Friday, February 18, 2005

Is Belmont University a Partner or a Power Broker?

This morning’s Tennessean had a story of neighborhood interest. It seems that the residents who live around Belmont University—particularly those on 15th Avenue—are beginning to organize to fight the university. Belmont’s legal counsel reportedly told the Tennessean,
I don't have an explanation for their anxiety. There have been personal calls and personal letters to folks (in the neighborhood) well in advance. We're available to meet any time with any group or any of the neighbors. We've sent students out into the community to rake leaves and wash windows. We're involved in the neighborhood.
Universities can be involved in neighborhoods in many different ways. One is as an equal partner who treats its neighbors with respect and without trying to take advantage of others. Another is the way that Vanderbilt treated its neighbors in the 1970s by using urban renewal to take chunks of real estate and by driving down property values to take more land from residents. It was legal, but it was not very savory. The question in the Belmont situation: are they closer to treating their residents as partners or are they closer to behaving as disgracefully as Vanderbilt did?

Belmont cannot use urban renewal to change things, but the university is going to the Metropolitan Planning Commission to ask for re-zoning. Are they approaching the MPC with the welfare of their entire neighborhood in mind or as the biggest power broker in the neighborhood, acting merely on its own behalf because it can?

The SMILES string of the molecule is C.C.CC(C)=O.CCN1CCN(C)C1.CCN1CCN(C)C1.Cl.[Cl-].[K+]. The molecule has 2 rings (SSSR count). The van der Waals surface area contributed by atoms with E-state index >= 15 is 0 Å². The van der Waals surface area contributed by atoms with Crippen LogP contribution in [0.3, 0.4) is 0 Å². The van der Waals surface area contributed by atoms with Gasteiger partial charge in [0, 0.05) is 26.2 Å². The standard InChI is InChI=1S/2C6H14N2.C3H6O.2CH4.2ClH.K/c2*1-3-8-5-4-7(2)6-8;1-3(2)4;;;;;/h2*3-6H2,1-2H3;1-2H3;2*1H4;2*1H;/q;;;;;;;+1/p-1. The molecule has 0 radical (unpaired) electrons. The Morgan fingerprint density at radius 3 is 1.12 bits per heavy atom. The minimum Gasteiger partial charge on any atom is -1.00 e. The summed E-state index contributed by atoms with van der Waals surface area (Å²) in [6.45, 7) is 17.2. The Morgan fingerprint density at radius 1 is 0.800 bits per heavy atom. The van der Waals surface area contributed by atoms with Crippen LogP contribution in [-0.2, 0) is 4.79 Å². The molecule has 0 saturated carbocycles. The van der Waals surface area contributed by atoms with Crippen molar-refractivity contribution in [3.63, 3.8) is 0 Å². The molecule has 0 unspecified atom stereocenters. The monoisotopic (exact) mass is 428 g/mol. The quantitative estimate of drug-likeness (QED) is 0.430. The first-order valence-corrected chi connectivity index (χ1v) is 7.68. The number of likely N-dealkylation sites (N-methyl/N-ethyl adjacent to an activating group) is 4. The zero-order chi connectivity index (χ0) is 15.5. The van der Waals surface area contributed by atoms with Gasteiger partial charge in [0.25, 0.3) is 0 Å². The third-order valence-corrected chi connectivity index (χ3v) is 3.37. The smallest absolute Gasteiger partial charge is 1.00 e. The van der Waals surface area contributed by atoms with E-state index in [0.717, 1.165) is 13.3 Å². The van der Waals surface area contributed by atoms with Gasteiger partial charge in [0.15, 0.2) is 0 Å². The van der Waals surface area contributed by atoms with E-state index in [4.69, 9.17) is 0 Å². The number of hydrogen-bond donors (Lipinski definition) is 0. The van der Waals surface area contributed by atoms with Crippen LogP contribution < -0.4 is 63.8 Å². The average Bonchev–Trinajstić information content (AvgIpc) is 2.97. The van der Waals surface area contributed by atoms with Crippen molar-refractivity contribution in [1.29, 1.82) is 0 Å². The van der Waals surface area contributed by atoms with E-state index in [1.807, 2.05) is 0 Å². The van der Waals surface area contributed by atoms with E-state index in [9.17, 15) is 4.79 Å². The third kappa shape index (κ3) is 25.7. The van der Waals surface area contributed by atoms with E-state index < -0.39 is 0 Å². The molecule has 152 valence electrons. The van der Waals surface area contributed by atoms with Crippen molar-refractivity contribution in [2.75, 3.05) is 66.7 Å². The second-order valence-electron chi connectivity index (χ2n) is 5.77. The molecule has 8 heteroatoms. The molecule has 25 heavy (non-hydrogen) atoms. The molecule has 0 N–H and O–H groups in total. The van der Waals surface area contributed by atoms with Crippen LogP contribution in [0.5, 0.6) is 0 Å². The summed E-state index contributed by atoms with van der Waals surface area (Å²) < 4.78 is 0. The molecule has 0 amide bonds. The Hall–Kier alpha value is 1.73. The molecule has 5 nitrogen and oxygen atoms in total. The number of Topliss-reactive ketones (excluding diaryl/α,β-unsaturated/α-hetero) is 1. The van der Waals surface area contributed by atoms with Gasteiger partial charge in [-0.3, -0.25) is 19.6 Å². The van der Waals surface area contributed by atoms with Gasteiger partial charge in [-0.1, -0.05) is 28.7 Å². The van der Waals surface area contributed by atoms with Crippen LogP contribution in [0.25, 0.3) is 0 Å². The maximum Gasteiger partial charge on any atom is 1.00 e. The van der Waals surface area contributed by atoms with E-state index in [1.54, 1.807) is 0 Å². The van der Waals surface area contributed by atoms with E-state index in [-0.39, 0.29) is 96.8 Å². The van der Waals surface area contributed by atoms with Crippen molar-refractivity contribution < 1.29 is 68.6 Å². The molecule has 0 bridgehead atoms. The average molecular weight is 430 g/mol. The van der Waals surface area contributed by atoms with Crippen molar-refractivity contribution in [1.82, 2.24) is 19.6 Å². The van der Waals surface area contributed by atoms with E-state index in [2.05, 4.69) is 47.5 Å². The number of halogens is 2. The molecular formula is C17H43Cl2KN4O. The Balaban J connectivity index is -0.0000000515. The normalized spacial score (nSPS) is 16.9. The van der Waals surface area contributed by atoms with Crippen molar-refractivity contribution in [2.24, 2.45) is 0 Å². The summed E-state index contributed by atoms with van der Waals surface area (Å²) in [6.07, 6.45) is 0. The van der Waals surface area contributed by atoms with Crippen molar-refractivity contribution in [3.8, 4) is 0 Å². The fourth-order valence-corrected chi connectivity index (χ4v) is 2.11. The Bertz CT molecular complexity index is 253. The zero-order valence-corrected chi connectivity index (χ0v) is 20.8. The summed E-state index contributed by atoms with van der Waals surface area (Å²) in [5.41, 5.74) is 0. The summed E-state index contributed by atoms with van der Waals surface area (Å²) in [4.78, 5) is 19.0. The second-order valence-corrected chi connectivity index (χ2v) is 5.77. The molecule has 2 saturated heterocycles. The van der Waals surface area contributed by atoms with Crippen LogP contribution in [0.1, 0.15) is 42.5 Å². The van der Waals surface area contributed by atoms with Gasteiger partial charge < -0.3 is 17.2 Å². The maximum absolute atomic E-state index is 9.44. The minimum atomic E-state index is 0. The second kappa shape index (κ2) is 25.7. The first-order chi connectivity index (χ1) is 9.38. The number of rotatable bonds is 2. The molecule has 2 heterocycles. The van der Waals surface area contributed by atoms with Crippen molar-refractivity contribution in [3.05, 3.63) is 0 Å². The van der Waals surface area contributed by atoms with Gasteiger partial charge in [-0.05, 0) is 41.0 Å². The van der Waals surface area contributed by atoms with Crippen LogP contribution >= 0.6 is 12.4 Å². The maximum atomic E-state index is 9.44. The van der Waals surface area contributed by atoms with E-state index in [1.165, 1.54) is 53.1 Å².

And Belmont’s legal counsel’s comments concern me. Is he suggesting that Belmont is an equal partner and neighbors should not be concerned? Or is he suggesting that the neighbors should not be concerned about being steamrolled simply because Belmont has sent students out to rake leaves? (That is not exactly a one-sided benefit; fraternities and sororities are required to participate in service projects; the neighborhood provides a readily available service field for Belmont's student life). Is he suggesting that philanthropy comes with strings attached?

Perhaps the lesson for the rest of us who do not live next to Belmont is to be prepared and be organized so that we can be sure that our own power brokers will treat us as partners, not as pawns.

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